The Diva Team was first introduced to the wonderful team of Women’s Health Foundation at the American College of Obstetrics and Gynecology Annual Conference. Since then, we have been in conversation about all things period and pelvic health. Check out our latest conversation with their Director of Communication, Molly Kirk Parlier.
1. How did the Women’s Health Foundation (WHF) come to be?
After giving birth to her son, Missy Lavender experienced multiple pelvic disorders. Motivated by the prevalence of female pelvic disorders as well as lack of public attention, Missy founded Women’s Health Foundation (WHF) in 2004. The organization has sought to bring sensitive and stigmatized women’s pelvic health issues out of hiding and into the light. Today, WHF is made up of individuals united in their goal of connecting, educating and supporting women who struggle with pelvic health issues.
2. What exactly is pelvic health?
We describe pelvic health as anything including the bladder, bowel, uterine and vaginal organs, as well as the pelvic muscles and structures. Pelvic health issues are typically underappreciated yet critical health areas for women.
3. Why is pelvic health an important topic for women and girls to learn about?
Basic bladder and pelvic health education at a young age is virtually nonexistent. These basics are needed to prepare women for life events that affect their bladder and pelvic health, including pregnancy, menopause and the effects of aging. This may allow them to take preventative actions and make suitable health behavior choices to improve their bladder health sooner, thereby potentially avoiding and preventing dysfunction.
Female pelvic disorders, such as urinary incontinence, are common affecting approximately 33 million women (1 in 3); yet many women remain uninformed about basic female anatomy and pelvic muscular and organ function related to their own pelvic health. This lack of knowledge and understanding also leaves women ill-prepared for common life events related to the pelvis such as menarche, sexual activity, childbirth, menopause and the effects of aging. This deficit in knowledge is prone to impact the future health of women and girls.
4. Can you share a bit about why you’ve included a section called “myth busting” on the WHF website?
This section came about due to the wealth of myths we were hearing from our girlfriends, mothers, and sisters. There are so many common myths related to pelvic health, particularly with young women, such as not being able to get pregnant on your period. We felt this was the best way for us to get the RIGHT information out in the world.
5. What steps can young girls take to improve their pelvic health?
We have so many poor potty habits as youngsters which can have a big impact on whether or not you may be at-risk for a pelvic floor disorder later on. Probably the most important “myth” to bust is hovering over the toilet seat. We teach our women and girls to “build a nest” of toilet paper on the public toilet seat, and sit all the way down. This helps to completely eliminate urine from the bladder as well as allow the muscles to completely relax. If you’re worried about germs, think about this: there are more germs on a computer keyboard than a public toilet seat?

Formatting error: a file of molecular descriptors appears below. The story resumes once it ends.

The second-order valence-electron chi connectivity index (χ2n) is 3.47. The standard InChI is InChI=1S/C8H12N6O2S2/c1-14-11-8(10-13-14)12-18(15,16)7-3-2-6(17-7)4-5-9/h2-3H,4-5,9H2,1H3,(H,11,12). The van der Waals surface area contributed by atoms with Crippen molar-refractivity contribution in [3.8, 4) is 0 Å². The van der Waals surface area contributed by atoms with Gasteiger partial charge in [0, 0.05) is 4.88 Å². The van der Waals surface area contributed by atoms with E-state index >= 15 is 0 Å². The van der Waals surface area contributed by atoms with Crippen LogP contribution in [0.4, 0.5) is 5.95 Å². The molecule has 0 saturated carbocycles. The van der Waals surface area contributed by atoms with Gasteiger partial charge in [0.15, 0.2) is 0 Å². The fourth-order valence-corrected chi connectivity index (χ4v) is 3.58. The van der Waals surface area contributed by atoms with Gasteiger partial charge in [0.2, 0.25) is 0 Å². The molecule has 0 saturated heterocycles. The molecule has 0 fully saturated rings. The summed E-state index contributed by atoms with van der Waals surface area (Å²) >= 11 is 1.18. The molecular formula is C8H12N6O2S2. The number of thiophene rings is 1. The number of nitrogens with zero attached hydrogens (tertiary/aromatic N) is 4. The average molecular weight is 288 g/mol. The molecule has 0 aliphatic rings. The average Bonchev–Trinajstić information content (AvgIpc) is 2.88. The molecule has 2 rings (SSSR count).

Currently we’re putting the finishing touches on two books: Riding the Potty Train, a potty training primer for little girls and their parents and Below Your Belt: How to Be Queen of Your Pelvic Region, for young girls ages 9-13 who are in the first stages of menarche. These books will help young girls (and their mothers) how to achieve ultimate pelvic health and wellness.
6. Since starting the organization, what has been the most interesting thing you have learned about pelvic health?
It’s incredibly difficult to list just one! But, I can tell you the healthy bladder tip that has been more affective and has changed my own life: I stopped “just in case” peeing. I was taught (like many others) to urinate even when I didn’t have to, “just in case” before a long car ride, etc. This behavior actually shrinks your bladder capacity over time and sends a signal to your brain to go, even when you have plenty of room left in your bladder. As soon as I stopped just in case peeing, I was able to go much longer without urinating – which has made all the difference on long car trips. You can learn more about our healthy bladder tips on our website.
7. How can people get involved with the work of the WHF?
There are so many ways to support our work, by volunteering in our office or making a donation. We also encourage women to share their story with us. This helps to eradicate the stigma many women feel and may get them to open up to someone about their issues. You can submit your story for others to read here.
You can also become a Total Control Program instructor, which is our evidence-based pelvic fitness program. The program is hosted nationally at various fitness clubs, hospital wellness centers, and YMCAs. Learn more here.
Molly Kirk Parlier
As Director of Communication for the Women’s Health Foundation, Molly Kirk Parlier primarily focuses on health curriculum development, health content development, event planning, and public relations. Additionally, Molly is “head blogger” for Women’s Health Foundation’s community blog and has contributed articles to a variety of print and digital health publications including EmpowHER, Neighborhood Parents Network, and the Healthy Women Community. In September of 2008, Molly accompanied a team of physicians to the remote mountainous region of Nepal to assist in a medical mission for women suffering from uterine prolapse. Molly recently completed coursework towards her Masters in Community Counseling.